In 1582 the island was granted to Sir Richard Collum, but by the end of the 16th century it was in the ownership of Sir Valentine Browne, Earl of Kenmare. Subsequent earls developed the island as a tourist attraction throughout the late 17th/early 18th century. By 1840 visits to the island declined and by the beginning of the 20th century Innisfallen was in the ownership of the McShain family. In 1973, the McShain family passed Innisfallen, and most of the Muckross Estate, into State ownership. Both are now part of Killarney National Park.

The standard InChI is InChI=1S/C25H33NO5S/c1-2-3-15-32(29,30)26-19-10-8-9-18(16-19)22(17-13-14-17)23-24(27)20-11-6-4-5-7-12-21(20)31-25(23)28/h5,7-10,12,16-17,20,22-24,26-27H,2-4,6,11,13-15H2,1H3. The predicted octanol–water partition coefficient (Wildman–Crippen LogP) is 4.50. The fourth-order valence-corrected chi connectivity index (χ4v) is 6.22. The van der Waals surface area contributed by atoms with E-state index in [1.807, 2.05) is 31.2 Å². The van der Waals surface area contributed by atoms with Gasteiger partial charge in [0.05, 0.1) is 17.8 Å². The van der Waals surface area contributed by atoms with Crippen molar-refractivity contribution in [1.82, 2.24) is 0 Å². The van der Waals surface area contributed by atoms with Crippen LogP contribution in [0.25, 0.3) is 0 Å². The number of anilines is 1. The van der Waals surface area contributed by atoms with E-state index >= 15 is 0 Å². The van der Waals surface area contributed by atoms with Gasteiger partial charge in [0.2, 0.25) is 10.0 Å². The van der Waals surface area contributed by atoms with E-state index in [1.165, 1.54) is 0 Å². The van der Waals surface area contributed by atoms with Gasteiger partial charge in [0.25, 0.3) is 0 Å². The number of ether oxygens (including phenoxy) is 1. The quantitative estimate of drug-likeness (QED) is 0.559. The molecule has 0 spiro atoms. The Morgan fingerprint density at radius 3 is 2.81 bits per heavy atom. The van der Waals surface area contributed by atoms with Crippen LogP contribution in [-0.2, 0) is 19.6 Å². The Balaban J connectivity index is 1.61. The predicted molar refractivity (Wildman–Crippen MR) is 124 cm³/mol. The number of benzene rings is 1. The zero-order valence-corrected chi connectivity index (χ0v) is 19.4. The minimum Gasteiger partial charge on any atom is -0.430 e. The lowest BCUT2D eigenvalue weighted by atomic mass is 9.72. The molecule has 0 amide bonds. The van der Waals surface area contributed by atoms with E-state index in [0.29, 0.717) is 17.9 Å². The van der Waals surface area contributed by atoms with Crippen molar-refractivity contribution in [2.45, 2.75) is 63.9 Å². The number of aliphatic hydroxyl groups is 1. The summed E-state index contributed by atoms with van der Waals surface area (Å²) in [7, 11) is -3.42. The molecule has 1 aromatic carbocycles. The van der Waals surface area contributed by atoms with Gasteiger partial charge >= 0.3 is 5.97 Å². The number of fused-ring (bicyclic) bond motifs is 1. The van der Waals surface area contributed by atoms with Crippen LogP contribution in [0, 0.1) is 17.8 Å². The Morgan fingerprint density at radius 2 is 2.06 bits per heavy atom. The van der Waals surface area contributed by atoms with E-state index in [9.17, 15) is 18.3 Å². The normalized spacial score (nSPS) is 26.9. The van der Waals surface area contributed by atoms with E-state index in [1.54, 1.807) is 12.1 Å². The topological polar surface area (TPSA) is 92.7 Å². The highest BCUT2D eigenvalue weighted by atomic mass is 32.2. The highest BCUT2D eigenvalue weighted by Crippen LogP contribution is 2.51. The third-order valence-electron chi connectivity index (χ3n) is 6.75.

A strange story is recorded by T. Crofton Croker in Legends of Kerry (1972). It describes how a member of the monastic community on Innisfallen, Father Cuddy, set out on a boat one morning to collect wine from Muckross Friary. He was warmly welcomed, and promises were made that wine would be sent back to Innisfallen. However, on his return journey, Father Cuddy heard an unfamiliar bird signing a beautiful song. As he listened, the song grew louder, and Father Cuddy knew the music was not of this world, causing him to fall to his knees and pray. When the music stopped, Father Cuddy looked around in astonishment at a place all at once familiar and changed. The mountains were still majestic, the lake waters still rippled with reflected light, but wild forest grew where once fields were tended, and roads were swallowed by woodland. The weather was cold and wintry, in contrast to the bright summer’s day that began his journey. He stood, and noticed that his knees had left imprints in the stone. Baffled, he set off for Innisfallen Island as quickly as he could, to report these eerie and unearthly events. When he arrived, instead of the monkish porter he met a man dressed in strange clothes. Father Cuddy asked had the wine arrived, but the man looked confused, and asked him his business. Father Cuddy told the man that he set out the day before to order wine for the monastery. The man was astonished, and told Father Cuddy that the monastery was long gone, its community scattered and the lands granted to Robert Collan by Queen Elizabeth of England. The man told Father Cuddy that he had heard a story of a monk who had set out to collect wine but who had never returned. It was thought he must have drowned in the lake, but that this had all occurred some 200 years ago. He warned the shocked Father Cuddy that priests and monks were no longer welcome in Ireland, and that he should flee. Father Cuddy realised that he had fallen under a miracle or enchantment of some sort, and grieved for his friends and community that he left, now unreachable across time. He travelled to Dingle to take ship to Spain, where he quietly lived out the rest of his days in a monastery in Malaga.